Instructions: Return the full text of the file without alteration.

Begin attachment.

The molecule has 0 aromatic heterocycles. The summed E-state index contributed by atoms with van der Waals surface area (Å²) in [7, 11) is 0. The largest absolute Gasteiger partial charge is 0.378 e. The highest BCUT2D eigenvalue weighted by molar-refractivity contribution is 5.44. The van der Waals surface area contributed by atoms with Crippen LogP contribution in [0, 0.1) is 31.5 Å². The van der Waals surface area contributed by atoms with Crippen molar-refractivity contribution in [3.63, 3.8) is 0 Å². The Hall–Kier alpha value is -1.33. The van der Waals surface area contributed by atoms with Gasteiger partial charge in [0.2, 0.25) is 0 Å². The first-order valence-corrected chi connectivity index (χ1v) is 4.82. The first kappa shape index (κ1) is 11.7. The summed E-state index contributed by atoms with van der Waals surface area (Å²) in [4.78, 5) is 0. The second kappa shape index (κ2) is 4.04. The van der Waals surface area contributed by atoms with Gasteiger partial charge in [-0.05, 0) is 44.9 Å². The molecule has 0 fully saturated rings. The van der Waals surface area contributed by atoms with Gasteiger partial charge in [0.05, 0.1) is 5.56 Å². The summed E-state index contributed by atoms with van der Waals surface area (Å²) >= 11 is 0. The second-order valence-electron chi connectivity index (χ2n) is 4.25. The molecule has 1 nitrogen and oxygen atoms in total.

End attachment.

The molecule has 0 aromatic heterocycles. The summed E-state index contributed by atoms with van der Waals surface area (Å²) in [7, 11) is 0. The largest absolute Gasteiger partial charge is 0.378 e. The highest BCUT2D eigenvalue weighted by molar-refractivity contribution is 5.44. The van der Waals surface area contributed by atoms with Crippen LogP contribution in [0, 0.1) is 31.5 Å². The van der Waals surface area contributed by atoms with Crippen molar-refractivity contribution in [3.63, 3.8) is 0 Å². The Hall–Kier alpha value is -1.33. The van der Waals surface area contributed by atoms with Gasteiger partial charge in [0.2, 0.25) is 0 Å². The first-order valence-corrected chi connectivity index (χ1v) is 4.82. The first kappa shape index (κ1) is 11.7. The summed E-state index contributed by atoms with van der Waals surface area (Å²) in [4.78, 5) is 0. The second kappa shape index (κ2) is 4.04. The van der Waals surface area contributed by atoms with Gasteiger partial charge in [-0.05, 0) is 44.9 Å². The molecule has 0 fully saturated rings. The van der Waals surface area contributed by atoms with Gasteiger partial charge in [0.05, 0.1) is 5.56 Å². The summed E-state index contributed by atoms with van der Waals surface area (Å²) >= 11 is 0. The second-order valence-electron chi connectivity index (χ2n) is 4.25. The molecule has 1 nitrogen and oxygen atoms in total.